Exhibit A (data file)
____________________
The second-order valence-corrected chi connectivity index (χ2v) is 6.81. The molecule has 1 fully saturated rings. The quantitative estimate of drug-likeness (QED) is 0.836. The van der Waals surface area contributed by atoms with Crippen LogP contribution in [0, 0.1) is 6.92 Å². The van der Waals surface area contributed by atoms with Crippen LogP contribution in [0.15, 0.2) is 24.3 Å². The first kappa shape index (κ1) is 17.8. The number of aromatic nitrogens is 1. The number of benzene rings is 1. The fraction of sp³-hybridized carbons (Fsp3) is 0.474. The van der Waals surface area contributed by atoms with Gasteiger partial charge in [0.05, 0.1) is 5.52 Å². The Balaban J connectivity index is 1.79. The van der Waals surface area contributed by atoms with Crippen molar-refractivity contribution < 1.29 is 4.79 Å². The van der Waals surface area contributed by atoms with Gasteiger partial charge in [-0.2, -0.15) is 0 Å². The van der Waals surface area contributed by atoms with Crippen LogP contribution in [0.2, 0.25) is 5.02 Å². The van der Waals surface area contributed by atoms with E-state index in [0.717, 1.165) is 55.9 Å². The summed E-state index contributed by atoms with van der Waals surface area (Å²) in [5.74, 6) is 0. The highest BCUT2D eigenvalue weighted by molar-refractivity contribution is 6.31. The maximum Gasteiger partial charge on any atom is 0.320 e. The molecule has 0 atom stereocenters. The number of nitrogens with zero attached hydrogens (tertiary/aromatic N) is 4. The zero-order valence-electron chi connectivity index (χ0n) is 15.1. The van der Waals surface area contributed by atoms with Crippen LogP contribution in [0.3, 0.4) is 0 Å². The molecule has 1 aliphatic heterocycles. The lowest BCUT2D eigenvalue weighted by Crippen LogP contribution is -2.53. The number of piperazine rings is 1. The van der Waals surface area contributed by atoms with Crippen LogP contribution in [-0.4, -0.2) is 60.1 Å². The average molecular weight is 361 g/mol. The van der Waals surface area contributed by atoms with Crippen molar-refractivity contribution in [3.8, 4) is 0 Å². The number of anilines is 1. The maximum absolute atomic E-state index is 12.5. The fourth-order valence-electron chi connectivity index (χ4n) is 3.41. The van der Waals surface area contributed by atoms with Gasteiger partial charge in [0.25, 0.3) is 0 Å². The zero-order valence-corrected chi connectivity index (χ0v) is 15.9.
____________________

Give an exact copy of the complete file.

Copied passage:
The second-order valence-corrected chi connectivity index (χ2v) is 6.81. The molecule has 1 fully saturated rings. The quantitative estimate of drug-likeness (QED) is 0.836. The van der Waals surface area contributed by atoms with Crippen LogP contribution in [0, 0.1) is 6.92 Å². The van der Waals surface area contributed by atoms with Crippen LogP contribution in [0.15, 0.2) is 24.3 Å². The first kappa shape index (κ1) is 17.8. The number of aromatic nitrogens is 1. The number of benzene rings is 1. The fraction of sp³-hybridized carbons (Fsp3) is 0.474. The van der Waals surface area contributed by atoms with Gasteiger partial charge in [0.05, 0.1) is 5.52 Å². The Balaban J connectivity index is 1.79. The van der Waals surface area contributed by atoms with Crippen molar-refractivity contribution < 1.29 is 4.79 Å². The van der Waals surface area contributed by atoms with Gasteiger partial charge in [-0.2, -0.15) is 0 Å². The van der Waals surface area contributed by atoms with Crippen LogP contribution in [0.2, 0.25) is 5.02 Å². The van der Waals surface area contributed by atoms with E-state index in [0.717, 1.165) is 55.9 Å². The summed E-state index contributed by atoms with van der Waals surface area (Å²) in [5.74, 6) is 0. The highest BCUT2D eigenvalue weighted by molar-refractivity contribution is 6.31. The maximum Gasteiger partial charge on any atom is 0.320 e. The molecule has 0 atom stereocenters. The number of nitrogens with zero attached hydrogens (tertiary/aromatic N) is 4. The zero-order valence-electron chi connectivity index (χ0n) is 15.1. The van der Waals surface area contributed by atoms with Crippen LogP contribution in [0.3, 0.4) is 0 Å². The molecule has 1 aliphatic heterocycles. The lowest BCUT2D eigenvalue weighted by Crippen LogP contribution is -2.53. The number of piperazine rings is 1. The van der Waals surface area contributed by atoms with Crippen LogP contribution in [-0.4, -0.2) is 60.1 Å². The average molecular weight is 361 g/mol. The van der Waals surface area contributed by atoms with Crippen molar-refractivity contribution in [3.8, 4) is 0 Å². The number of anilines is 1. The maximum absolute atomic E-state index is 12.5. The fourth-order valence-electron chi connectivity index (χ4n) is 3.41. The van der Waals surface area contributed by atoms with Gasteiger partial charge in [0.25, 0.3) is 0 Å². The zero-order valence-corrected chi connectivity index (χ0v) is 15.9.